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Sharing Accomplishments: Make Self-Promotion Easier

Mike Brown
  • On July 23, 2011
  • http://brainzooming.com/
Mike Brown
by
July 23, 2011

I received a career-oriented email recently featuring an article for introverts on overcoming challenges in  job seeking and career advancement. Two days later, I attended a regional conference on innovation where a presenter remarked that Midwestern entrepreneurs are generally uncomfortable touting their business ideas to potential investors. The same week, someone I know was asked to write an article for an upcoming  magazine. The publisher said it would be great for the person to be able to say he wrote a cover story for an emerging print magazine. The potential author responded it would be cool, but he’d never put it that way since it sounded boastful.

Sharing Personal Accomplishments Can Be Challenging

We’re routinely subjected to over-the-top self promotion, especially via social media channels. Yet these three instances in quick succession suggest there are still many people (maybe all introverts) who find it difficult, even distasteful, to call attention to themselves. This discomfort can be present even when the self-promotion is completely appropriate given one’s personal accomplishments and distinctive talents. I’ve even run across this phenomenon during very open conversations with people who could in no way ever be considered introverts.

While I’m reluctant to contribute to any increase in the self-promotion din, it’s worth sharing a few ideas to help those of you who wrestle with beneficial and appropriate self-promotion. These five ideas can improve your performance in this important skill for career advancement.

Five Ways to Make Sharing Personal Accomplishments Easier

1. Ask others for the words and examples which appropriately describe you.

If you struggle to find the words to talk about yourself in the most positive light, ask someone familiar with your skills and talents to craft a recommendation letter for you. A long-time business partner asked me for a professional recommendation. I wrote a sincere, very favorable letter about the impact he’d had on our business. His comment back to me was, “(This guy) seems to be everything I doubt about myself.” Everything in the letter was true, but it was much easier for me to say these things than it would have ever been for him. If you’re in a comparable situation, a close friend or business confidant may provide all the words and phrases you need to better showcase yourself.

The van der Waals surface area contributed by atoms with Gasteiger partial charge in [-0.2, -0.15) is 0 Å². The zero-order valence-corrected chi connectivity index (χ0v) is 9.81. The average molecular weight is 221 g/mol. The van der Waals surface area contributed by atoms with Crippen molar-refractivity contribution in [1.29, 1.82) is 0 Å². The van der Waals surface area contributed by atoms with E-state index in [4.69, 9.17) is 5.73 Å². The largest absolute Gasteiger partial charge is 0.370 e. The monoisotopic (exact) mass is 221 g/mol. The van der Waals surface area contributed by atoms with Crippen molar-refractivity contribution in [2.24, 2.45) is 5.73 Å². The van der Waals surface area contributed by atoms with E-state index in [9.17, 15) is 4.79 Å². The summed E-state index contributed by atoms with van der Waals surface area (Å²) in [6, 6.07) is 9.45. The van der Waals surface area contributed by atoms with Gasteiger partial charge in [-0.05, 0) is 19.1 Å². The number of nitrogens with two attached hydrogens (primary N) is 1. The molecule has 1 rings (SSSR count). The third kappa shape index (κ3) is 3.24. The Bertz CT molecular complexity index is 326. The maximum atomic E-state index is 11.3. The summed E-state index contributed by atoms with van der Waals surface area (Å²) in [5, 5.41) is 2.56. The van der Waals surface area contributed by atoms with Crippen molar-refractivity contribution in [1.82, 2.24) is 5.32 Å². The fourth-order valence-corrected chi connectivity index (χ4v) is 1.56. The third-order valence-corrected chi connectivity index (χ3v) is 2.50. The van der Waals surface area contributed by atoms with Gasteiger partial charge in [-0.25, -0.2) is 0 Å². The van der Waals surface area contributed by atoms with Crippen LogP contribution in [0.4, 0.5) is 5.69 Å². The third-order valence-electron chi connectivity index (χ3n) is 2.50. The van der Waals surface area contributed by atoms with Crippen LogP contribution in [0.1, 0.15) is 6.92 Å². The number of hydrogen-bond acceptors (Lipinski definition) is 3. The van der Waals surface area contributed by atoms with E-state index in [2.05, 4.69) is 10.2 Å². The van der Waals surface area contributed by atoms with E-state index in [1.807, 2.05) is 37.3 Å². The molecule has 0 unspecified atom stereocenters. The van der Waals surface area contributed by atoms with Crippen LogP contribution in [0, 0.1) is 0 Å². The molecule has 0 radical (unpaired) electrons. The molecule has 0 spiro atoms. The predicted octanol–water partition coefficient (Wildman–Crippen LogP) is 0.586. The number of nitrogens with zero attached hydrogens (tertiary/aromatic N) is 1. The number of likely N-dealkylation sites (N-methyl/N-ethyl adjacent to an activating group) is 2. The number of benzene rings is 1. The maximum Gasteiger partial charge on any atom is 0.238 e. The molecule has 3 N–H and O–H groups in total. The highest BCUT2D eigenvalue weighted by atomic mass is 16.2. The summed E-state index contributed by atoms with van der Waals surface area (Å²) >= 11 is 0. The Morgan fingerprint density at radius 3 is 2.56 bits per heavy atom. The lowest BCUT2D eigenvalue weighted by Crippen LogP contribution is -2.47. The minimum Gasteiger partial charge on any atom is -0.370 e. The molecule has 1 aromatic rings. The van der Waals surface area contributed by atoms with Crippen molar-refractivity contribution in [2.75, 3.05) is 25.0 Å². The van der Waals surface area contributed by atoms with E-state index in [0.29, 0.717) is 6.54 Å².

2. Create a daily “smile file” list of your personal accomplishments.

At a recent lunch with former co-workers, there was lots of discussion about what everyone was doing professionally – exciting projects, travel, even looking for new jobs. Lots of discussion – except for one person who was largely silent. He later admitted struggling with anything of comparable interest in his own career to share.  If your day-to-day routine doesn’t seem conversation worthy, make yourself create a daily list of accomplishments and noteworthy things you do. How long should the list be? Try as long as your daily to-do list. The discipline of tracking these items allows you to refresh your memory on personal accomplishments over time and makes it easier when updating a resume if you’re looking for a newer job, too.

3. Save nice things people say about you online.

If you’re providing value through your social media interactions and the content you’re creating and sharing, chances are people in your audience are saying favorable things about you. These tweets, comments, and updates can contain words and phrases to incorporate in your own self-vocabulary. Since these comments are crowd sourced, you should feel more comfortable and credible in using them. Favorite or copy the comments into an online file for future reference. If the positive comments are being tweeted, you can actually display them on your blog as an unobtrusive way to share positive comments with a broader audience.

4. Blog about your successes.

One benefit of blogging I’d not anticipated was how my blog has become a personal reference of what I’ve worked on and lessons learned through work assignments. Blogging also offers the opportunity to share personal accomplishments of which you’re proud and that you might want to share with others. Having them captured on your blog provides a convenient and understated way to share personal accomplishments via links in electronic versions of resumes and cover letters as further background.

5. Look at status updates from those prone to self-promotion.